Limericks were the favored poetic form; free verse and haiku were not well liked.
Some songs get better and better the more you hear them — even after dozens of plays.
How can you write a song that your listener will want to hear again and again? You sing it to yourself as you walk down the street. You can think of this as the heart of what your song is all about.
Verses flow out of the chorus and back again, much like your own bloodstream. Since the chorus gets repeated so often throughout most songs, writing the chorus section can mean that over half of your song is already written.
In other songs, the songwriter uses a short line or phrase that shows up in every verse. The songwriter can place a refrain anywhere in the verse section — one popular choice is to place the refrain at the end of each verse.
In many genres of music like pop, rock, rap, and country, the chorus is found nestled between verses, like this: If you ever have trouble determining what the chorus of a particular song is, try looking up the lyric.
The chorus section might be labeled. At the end of a song, repeating the chorus two or more times in a row signals to the listener that the song is coming to a close.
Many recorded songs fade out during a final repetition of the chorus.
Quick tips on writing a chorus Choruses are short — usually just one to eight lines long. The chorus lyric should contain the main topic of your song.
Choruses can be angry, sad, affectionate, playful — any state of mind can inspire a song. Keep your listener interested by writing music that contrasts the verse: You might also try to widen the range of the melody so that it reaches for higher or lower notes than the verse does.
Highlight the chorus by performing it more loudly, or use more dramatic shifts in volume than the verses. You can thicken your sound during the choruses by adding more instruments or vocal harmonies.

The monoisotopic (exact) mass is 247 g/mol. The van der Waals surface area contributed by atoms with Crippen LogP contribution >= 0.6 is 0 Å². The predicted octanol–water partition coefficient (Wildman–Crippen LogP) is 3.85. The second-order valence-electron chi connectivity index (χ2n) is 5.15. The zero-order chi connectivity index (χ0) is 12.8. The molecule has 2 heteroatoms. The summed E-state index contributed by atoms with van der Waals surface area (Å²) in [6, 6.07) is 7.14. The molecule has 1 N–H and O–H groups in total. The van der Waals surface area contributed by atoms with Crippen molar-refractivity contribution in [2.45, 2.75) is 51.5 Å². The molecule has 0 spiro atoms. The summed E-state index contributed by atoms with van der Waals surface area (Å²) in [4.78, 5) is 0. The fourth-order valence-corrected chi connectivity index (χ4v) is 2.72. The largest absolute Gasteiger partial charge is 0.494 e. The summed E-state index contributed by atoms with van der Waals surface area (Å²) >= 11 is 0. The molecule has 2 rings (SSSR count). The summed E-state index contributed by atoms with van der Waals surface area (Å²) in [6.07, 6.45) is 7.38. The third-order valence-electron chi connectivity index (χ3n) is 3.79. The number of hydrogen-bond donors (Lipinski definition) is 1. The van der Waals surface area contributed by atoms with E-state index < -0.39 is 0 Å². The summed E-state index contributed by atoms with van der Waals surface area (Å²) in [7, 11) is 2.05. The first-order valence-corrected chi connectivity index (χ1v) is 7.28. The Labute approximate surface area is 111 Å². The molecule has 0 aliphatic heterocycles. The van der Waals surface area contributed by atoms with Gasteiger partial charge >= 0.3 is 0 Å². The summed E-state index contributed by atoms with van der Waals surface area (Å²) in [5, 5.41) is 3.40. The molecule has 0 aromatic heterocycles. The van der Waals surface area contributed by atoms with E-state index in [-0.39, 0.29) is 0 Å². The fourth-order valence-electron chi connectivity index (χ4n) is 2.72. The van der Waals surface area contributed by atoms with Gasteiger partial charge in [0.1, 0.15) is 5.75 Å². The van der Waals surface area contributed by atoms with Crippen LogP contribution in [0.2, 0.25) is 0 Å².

Like everything in this craft of songwriting, writing an effective chorus is a matter of studying your favorite songs and practicing. Choruses are all about repetition, and repetition also happens to be how we learn to write choruses.
Creative Commons image of a painted heart by PhotoSteve Share this post:the festival provides an annual platform for both children and adults to showcase their skills in creative writing, speech & drama, music, musical theatre and dance.
Oct 01, · Throughout history the world has been blessed with the occasional appearance of children with great talents, many of whom go on to become some of the most important contributors in their field.
This is a list of the ten greatest child prodigies. As usual, add your own favorites to the comments. A refrain (from Vulgar Latin refringere, "to repeat", and later from Old French refraindre) is the line or lines that are repeated in music or in verse; the "chorus" of a song.
Poetic fixed forms that feature refrains include the villanelle, the virelay, and the sestina.. The use of refrains is particularly associated with where the verse-chorus-verse song structure typically places a refrain. Choral speaking is an activity which involves an oral presentation of a text, using expression to perform and enhance a text.
This is done by emphasising particular words, sounds or phrases to help make the text become a performance than a reading. It was enterprising of Wymondham Choral Society to choose Handel’s Theodora for their spring concert.
His penultimate oratorio, with an English libretto by Thomas Morell, its tragic story of the martyrdom of the Christian Theodora by the Romans was not well received, and even now, is not frequently heard.
a poem, or piece of poetry.
metrical composition; poetry, especially as involving metrical form. metrical writing distinguished from poetry because of its inferior quality: a writer of verse, not poetry.
a particular type of metrical composition: elegiac verse. the collective poetry of an author, period, nation, etc.: Miltonian verse; American verse.